Tuesday, December 07, 2010

Death By Success

I became pretty good at three of the four Peter Drucker’s day-to-day parallel management activities:

  • organize for systematic and continuing improvement,
  • organize for systematic exploitation of successes and
  • organize for systematic innovation.

Try as I did, I never became very good at the activity he placed #1 on that list.  Drucker used the term “systematic abandonment” but I termed it organizing for systematic “obsolescence” of products, services, markets and distribution channels that are no-longer an optimal allocation of resources.

As I struggled with it personally, I tried delegating the responsibility, building it into strategic plans and organizational culture and teaching the importance of this activity to others so “E” for Effort right?

Each time I jump-started one of the three organizations I led, I leap-frogged passé elements so people mistakenly thought I was pretty good at abandoning obsolete strategies.  I was even pretty good at forecasting obsolescence.  However two conditions always made it hard for me to pull the plug.  One, after you put a lot of blood and sweat and tears into making a strategy a best practice, it is hard to abandon that baby.  Two, sometimes you had to keep a strategy on life-support, e.g. how many of you still have a fax machine in the back room or maybe even a manual typewriter, just in case.closed

What’s even harder for nearly everyone is deciding when an entire organization or type of business is obsolete, such as the phone books cluttering drive-ways and recycling bins this week or outdoor billboards blighting the landscape, landlines to nowhere and soon “broadcast” TV stations.  Non-profits and associations are notorious for ignoring organizational and product life-cycles.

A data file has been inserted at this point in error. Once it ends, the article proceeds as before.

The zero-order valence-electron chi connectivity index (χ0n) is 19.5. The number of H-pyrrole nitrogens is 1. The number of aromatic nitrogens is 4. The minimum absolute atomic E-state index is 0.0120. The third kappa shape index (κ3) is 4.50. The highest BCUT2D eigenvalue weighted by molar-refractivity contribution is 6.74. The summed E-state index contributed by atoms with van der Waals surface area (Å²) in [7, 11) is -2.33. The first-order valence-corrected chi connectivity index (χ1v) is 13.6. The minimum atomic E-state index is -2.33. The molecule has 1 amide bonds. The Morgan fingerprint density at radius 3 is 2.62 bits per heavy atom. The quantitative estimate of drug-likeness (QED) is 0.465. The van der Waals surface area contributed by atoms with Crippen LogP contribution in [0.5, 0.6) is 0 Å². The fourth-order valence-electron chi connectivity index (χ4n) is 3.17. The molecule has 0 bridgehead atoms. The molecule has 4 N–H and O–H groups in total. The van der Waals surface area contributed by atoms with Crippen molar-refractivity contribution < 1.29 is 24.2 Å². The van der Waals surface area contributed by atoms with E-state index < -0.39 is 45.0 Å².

For example, there is a certain type of general-purpose tourism association in nearly every state, typically organized in the late ‘40s and early ‘50s, that having successfully fulfilled its mission by the late ‘60s or early ‘70s, has been kept on life-support now by generations of ever-dwindling numbers of members while struggling  through retreat after retreat in search of a new mission or a new “model,” anything new for which the organization can be useful.

We see them all around us, organizations and businesses that should have declared victory, distributed plaques and gone out of business once their original purpose or need for which they were organizations has been fulfilled.   Typically boards of directors fear that if they terminate the organization it will be a poor reflection on the founders or on them.  Often new regimes try to “reinvent” these organizations or businesses.  As they cling to life, attempting to take the lead of every parade that passes by, their desperate attempts to find oxygen sucks resources away from other needs.

These organizations and businesses are kept on life-support by the egos involved or by hoodwinking others via “smoke and mirrors” into believing that they are still relevant. 

Often this is a result of society’s failure to celebrate “death by success” a term coined by Nancy Lublin who writes about why charities should die in the Next Ethonomics section of the current issue of Fast Company Magazine.

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